I imagine this is why some Americans are despairing. You people have made your voices heard through inumerable channels, taken to the streets with your incendiary Bush dolls and Steve Bell cut-outs and just showed the world how much you care about the transgressions of that Animal in the White House. Hell, he was pretty self-effacing without you having to point it out.

'cept...

You have to put that banner down now.

I just don't get it. I don't understand the way most of the people feel in reaction to the election. So the person you voted for lost. Now figure out a way to win next time.

If Kerry had won and those that voted for the other guy were reacting the same way, how would you feel?

I remember distinctly the last time my guy lost to Bill Clinton. I didn't run screaming for hills, move to Canada or any of that silliness. I worked with my party in whatever small way I could to see that it didn't happen next time.

Another thing I don't understand is the complete hate of the President. I don't understand where things have gone that is no acceptable to call the leader of your country a dipshit or a fucking moron. When did we move from respecting our leaders, even if we disagreed with them to calling them liars?

My background and belief system tells me that I should respect and pray for our leaders, even those I don't agree with. So when President Clinton was in office, I added him to my prayer list. When a Democrat became my govenor, I added her to my prayer list and if John Kerry had become President the same would have happened. I pray for one simple thing, guidance. Not that my will will be enforced by a higher power, but the leaders will make decisions and stand by those decisions.

I have often times disagreed with those in charge of me, but that does not mean i have ever called them a liar, a moron, or some other name. While I have unfortnately laughed at some off-color joke, I have become ashamed of those times.

Where will things go now? I do not know, will America go to hell in a handbasket over the next four years? I hope not, but I will continue to pray for the President and all the leaders that over me. Especially when I disagree with him/her.

I appreciate Nero's sentiment, but I have to respond because I was basically on the same page in 2000, 1988, and 1984. However, Bush's re-election is different. I would like to hear a Republican address each of these issues honestly, because I think they are things that should bother any American.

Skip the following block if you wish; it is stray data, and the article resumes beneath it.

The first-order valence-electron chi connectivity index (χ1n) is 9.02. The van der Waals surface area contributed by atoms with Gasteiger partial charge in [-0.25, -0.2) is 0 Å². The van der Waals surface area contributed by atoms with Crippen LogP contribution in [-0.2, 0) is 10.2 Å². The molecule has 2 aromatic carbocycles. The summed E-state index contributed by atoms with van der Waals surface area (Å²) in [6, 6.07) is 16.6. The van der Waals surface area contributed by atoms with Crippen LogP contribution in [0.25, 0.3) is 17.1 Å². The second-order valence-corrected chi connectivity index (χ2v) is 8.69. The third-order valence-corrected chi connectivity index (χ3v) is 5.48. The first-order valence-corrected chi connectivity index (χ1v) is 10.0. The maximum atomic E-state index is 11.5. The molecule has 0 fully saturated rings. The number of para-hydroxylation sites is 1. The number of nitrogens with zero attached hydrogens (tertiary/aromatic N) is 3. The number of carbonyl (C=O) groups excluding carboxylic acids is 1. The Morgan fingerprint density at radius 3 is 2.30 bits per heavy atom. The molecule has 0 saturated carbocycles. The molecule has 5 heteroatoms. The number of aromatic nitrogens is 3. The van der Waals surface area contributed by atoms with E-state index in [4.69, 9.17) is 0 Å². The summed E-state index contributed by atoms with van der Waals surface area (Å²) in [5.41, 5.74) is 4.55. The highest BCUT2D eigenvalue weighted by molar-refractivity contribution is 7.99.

After 9/11 Bush had a lot of 'political capital', perhaps more than any president since Pearl Harbor. His response in Afghanistan was widely accepted and justifiable by most reasonable people. However, things then started to go awry, and I need to understand why certain things were done. The Bush administration certainly never feels the need to explain itself, but I think some Republicans somewhere should:

Without going into the many sordid details of the Patriot Act, why do we need unchecked government surveillance? Our government is built on a system of checks and balances. Surveillance has always been sufficient for law enforcement needs while still allowing the judicial branch to exercise some control. Are we scared the judges will notify the terrorists? That sounds like extreme paranoia that the terrorists have eyes and ears everywhere which is obviously not true. You may think it doesn't affect you because you're not a terrorist, but since the government is no longer accountable to anyone, how can you be sure they won't come after you for some other reason.

Why do we need secret courts to try terrorists? We can seal court records already, and prevent sensitive information from being leaked. The only reason they could possibly need secret courts is so they can do an end run around the legal process which we pride ourselves on. Why should we blindly trust the government?

Why should U.S. citizens be held indefinitely without being charged of a crime and without due process? Again, we pride ourselves on the fact that we have systems in place to prevent innocent people from being incarcerated. It already fails occasionally, so why should we support the complete erosion of the process? Because we're scared of terrorism? Wouldn't that mean the terrorists have caused us to erode the very freedom that they 'hate' so much?